Carter intends to experiment with Stanford University’s Frankencamera platform for Nokia’s N900 smart phone. This platform gives developers more freedom to develop software to control a phone’s photographic hardware than they’d get from production cameras or even app SDKs like Android’s.
Developers are testing NudgeCam as part of research studies that ask participants to record video diaries or interviews. Helping people compose better video can increase the amount of useful material a study produces, says Carter.
Automated guidance on capturing video has particular potential in developing regions, Carter says. In such places, people are often unfamiliar with how to make videos. He has been discussing with Berkeley researchers how NudgeCam might aid a project that helps rural health workers in India use cell phones to capture interviews with community leaders to encourage people to visit clinics.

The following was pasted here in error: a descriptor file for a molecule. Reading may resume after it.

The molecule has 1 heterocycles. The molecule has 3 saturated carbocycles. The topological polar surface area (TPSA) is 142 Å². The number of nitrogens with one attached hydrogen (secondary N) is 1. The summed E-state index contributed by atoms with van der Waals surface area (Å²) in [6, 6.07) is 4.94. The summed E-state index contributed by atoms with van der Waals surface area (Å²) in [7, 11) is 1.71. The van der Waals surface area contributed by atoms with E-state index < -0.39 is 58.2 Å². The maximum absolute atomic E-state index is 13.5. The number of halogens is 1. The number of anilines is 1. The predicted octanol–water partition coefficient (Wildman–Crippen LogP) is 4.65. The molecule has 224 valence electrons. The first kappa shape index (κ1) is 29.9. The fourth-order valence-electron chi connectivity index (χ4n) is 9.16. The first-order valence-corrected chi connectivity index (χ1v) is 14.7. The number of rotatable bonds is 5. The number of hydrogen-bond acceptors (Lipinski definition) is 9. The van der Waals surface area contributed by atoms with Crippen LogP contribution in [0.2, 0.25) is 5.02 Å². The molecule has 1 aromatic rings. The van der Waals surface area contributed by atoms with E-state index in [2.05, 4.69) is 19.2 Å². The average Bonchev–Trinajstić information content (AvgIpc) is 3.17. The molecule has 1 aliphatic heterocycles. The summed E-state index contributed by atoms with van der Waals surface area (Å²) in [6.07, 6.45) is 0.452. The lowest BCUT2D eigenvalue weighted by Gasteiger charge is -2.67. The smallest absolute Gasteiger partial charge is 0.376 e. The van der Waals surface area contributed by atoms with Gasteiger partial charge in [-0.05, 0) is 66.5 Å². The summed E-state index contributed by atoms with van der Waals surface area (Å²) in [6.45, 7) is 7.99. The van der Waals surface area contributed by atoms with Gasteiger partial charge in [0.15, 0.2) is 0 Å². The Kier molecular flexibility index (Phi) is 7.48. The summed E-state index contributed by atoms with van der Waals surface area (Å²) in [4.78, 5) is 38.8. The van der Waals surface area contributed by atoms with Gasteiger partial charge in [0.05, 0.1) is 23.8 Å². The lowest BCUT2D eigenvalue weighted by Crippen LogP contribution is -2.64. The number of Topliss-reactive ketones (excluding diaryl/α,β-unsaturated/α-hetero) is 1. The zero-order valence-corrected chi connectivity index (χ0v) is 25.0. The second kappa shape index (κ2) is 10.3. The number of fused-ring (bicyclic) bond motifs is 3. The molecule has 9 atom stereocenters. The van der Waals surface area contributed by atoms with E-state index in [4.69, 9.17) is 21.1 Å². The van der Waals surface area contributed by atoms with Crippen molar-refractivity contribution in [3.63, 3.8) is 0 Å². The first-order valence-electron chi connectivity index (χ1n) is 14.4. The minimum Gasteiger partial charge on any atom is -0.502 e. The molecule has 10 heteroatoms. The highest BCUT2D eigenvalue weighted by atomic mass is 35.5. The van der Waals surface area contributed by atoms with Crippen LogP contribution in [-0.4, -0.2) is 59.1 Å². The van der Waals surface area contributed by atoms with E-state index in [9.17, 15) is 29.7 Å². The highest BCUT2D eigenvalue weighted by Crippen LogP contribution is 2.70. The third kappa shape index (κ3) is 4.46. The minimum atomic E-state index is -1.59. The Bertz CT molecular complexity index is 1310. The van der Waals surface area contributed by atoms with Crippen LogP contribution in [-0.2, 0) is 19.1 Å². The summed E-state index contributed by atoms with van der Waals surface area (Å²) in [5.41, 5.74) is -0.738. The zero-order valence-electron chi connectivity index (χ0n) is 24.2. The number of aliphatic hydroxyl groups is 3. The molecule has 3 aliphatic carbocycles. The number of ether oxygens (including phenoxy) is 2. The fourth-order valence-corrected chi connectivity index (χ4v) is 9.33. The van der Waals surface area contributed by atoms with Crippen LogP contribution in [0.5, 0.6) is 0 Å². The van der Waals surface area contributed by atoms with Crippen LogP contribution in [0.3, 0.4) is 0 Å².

“Videos really helped them,” says John Canny, a human computer interaction researcher who leads the Berkeley project, “but in order to scale the idea, we need most of the videos to be taken by health workers, most of whom are poorly educated, and roughly a quarter of whom are illiterate. This kind of technology could help them with that.”
But Canny says the app has potential for consumers, too. “Everybody could use some help,” he says, pointing out that some cameras can already warn of a shaky grip or provide simple guides to composition. “This seems like a qualitative improvement on that.”
Carter is also working with robot-building firm Willow Garage, which could use NudgeCam’s techniques to guide users of a camera on a telepresence robot.